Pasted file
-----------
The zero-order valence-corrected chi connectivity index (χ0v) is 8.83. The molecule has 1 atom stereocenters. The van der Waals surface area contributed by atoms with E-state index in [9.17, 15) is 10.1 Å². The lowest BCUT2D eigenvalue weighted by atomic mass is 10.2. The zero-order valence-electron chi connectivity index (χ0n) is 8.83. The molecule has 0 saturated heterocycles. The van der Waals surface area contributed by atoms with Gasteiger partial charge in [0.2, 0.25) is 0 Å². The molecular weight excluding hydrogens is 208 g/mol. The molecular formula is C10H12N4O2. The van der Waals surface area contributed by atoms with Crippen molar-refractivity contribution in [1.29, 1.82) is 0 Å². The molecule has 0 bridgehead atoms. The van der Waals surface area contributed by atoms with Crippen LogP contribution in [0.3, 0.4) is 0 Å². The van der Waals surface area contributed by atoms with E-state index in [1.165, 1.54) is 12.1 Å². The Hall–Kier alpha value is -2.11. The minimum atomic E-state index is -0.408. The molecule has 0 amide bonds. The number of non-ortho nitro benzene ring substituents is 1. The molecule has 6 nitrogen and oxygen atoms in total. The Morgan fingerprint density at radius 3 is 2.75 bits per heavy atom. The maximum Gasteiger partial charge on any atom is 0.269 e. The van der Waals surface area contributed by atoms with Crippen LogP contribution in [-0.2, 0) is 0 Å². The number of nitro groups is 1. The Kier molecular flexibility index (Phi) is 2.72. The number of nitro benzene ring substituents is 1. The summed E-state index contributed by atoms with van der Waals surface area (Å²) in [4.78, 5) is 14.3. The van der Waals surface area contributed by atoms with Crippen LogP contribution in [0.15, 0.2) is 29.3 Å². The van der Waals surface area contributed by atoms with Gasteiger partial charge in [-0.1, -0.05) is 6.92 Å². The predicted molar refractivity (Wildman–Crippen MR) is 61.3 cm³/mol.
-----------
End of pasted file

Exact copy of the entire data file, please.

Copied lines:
The zero-order valence-corrected chi connectivity index (χ0v) is 8.83. The molecule has 1 atom stereocenters. The van der Waals surface area contributed by atoms with E-state index in [9.17, 15) is 10.1 Å². The lowest BCUT2D eigenvalue weighted by atomic mass is 10.2. The zero-order valence-electron chi connectivity index (χ0n) is 8.83. The molecule has 0 saturated heterocycles. The van der Waals surface area contributed by atoms with Gasteiger partial charge in [0.2, 0.25) is 0 Å². The molecular weight excluding hydrogens is 208 g/mol. The molecular formula is C10H12N4O2. The van der Waals surface area contributed by atoms with Crippen molar-refractivity contribution in [1.29, 1.82) is 0 Å². The molecule has 0 bridgehead atoms. The van der Waals surface area contributed by atoms with Crippen LogP contribution in [0.3, 0.4) is 0 Å². The van der Waals surface area contributed by atoms with E-state index in [1.165, 1.54) is 12.1 Å². The Hall–Kier alpha value is -2.11. The minimum atomic E-state index is -0.408. The molecule has 0 amide bonds. The number of non-ortho nitro benzene ring substituents is 1. The molecule has 6 nitrogen and oxygen atoms in total. The Morgan fingerprint density at radius 3 is 2.75 bits per heavy atom. The maximum Gasteiger partial charge on any atom is 0.269 e. The van der Waals surface area contributed by atoms with Crippen LogP contribution in [-0.2, 0) is 0 Å². The number of nitro groups is 1. The Kier molecular flexibility index (Phi) is 2.72. The number of nitro benzene ring substituents is 1. The summed E-state index contributed by atoms with van der Waals surface area (Å²) in [4.78, 5) is 14.3. The van der Waals surface area contributed by atoms with Crippen LogP contribution in [0.15, 0.2) is 29.3 Å². The van der Waals surface area contributed by atoms with Gasteiger partial charge in [-0.1, -0.05) is 6.92 Å². The predicted molar refractivity (Wildman–Crippen MR) is 61.3 cm³/mol.